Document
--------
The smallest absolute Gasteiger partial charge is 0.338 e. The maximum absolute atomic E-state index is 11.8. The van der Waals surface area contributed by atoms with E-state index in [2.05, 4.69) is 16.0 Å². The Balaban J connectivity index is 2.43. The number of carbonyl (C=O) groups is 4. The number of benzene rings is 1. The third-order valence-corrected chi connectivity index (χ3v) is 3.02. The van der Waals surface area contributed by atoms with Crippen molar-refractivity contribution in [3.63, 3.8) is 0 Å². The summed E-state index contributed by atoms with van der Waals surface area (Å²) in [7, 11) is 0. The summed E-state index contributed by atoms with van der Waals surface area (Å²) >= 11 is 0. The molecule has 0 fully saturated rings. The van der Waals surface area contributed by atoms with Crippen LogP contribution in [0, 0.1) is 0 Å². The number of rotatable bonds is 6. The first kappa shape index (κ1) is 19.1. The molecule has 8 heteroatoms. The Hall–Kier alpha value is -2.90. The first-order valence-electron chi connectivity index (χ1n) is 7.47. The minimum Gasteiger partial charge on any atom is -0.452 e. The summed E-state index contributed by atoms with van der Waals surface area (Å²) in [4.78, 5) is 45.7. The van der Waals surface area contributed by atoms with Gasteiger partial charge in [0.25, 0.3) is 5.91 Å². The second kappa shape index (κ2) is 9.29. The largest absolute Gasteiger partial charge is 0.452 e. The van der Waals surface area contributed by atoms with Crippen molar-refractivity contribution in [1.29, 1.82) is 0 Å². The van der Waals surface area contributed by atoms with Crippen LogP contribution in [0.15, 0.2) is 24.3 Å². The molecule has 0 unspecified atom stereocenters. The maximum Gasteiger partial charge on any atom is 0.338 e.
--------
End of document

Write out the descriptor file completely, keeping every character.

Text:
The smallest absolute Gasteiger partial charge is 0.338 e. The maximum absolute atomic E-state index is 11.8. The van der Waals surface area contributed by atoms with E-state index in [2.05, 4.69) is 16.0 Å². The Balaban J connectivity index is 2.43. The number of carbonyl (C=O) groups is 4. The number of benzene rings is 1. The third-order valence-corrected chi connectivity index (χ3v) is 3.02. The van der Waals surface area contributed by atoms with Crippen molar-refractivity contribution in [3.63, 3.8) is 0 Å². The summed E-state index contributed by atoms with van der Waals surface area (Å²) in [7, 11) is 0. The summed E-state index contributed by atoms with van der Waals surface area (Å²) >= 11 is 0. The molecule has 0 fully saturated rings. The van der Waals surface area contributed by atoms with Crippen LogP contribution in [0, 0.1) is 0 Å². The number of rotatable bonds is 6. The first kappa shape index (κ1) is 19.1. The molecule has 8 heteroatoms. The Hall–Kier alpha value is -2.90. The first-order valence-electron chi connectivity index (χ1n) is 7.47. The minimum Gasteiger partial charge on any atom is -0.452 e. The summed E-state index contributed by atoms with van der Waals surface area (Å²) in [4.78, 5) is 45.7. The van der Waals surface area contributed by atoms with Gasteiger partial charge in [0.25, 0.3) is 5.91 Å². The second kappa shape index (κ2) is 9.29. The largest absolute Gasteiger partial charge is 0.452 e. The van der Waals surface area contributed by atoms with Crippen molar-refractivity contribution in [1.29, 1.82) is 0 Å². The van der Waals surface area contributed by atoms with Crippen LogP contribution in [0.15, 0.2) is 24.3 Å². The molecule has 0 unspecified atom stereocenters. The maximum Gasteiger partial charge on any atom is 0.338 e.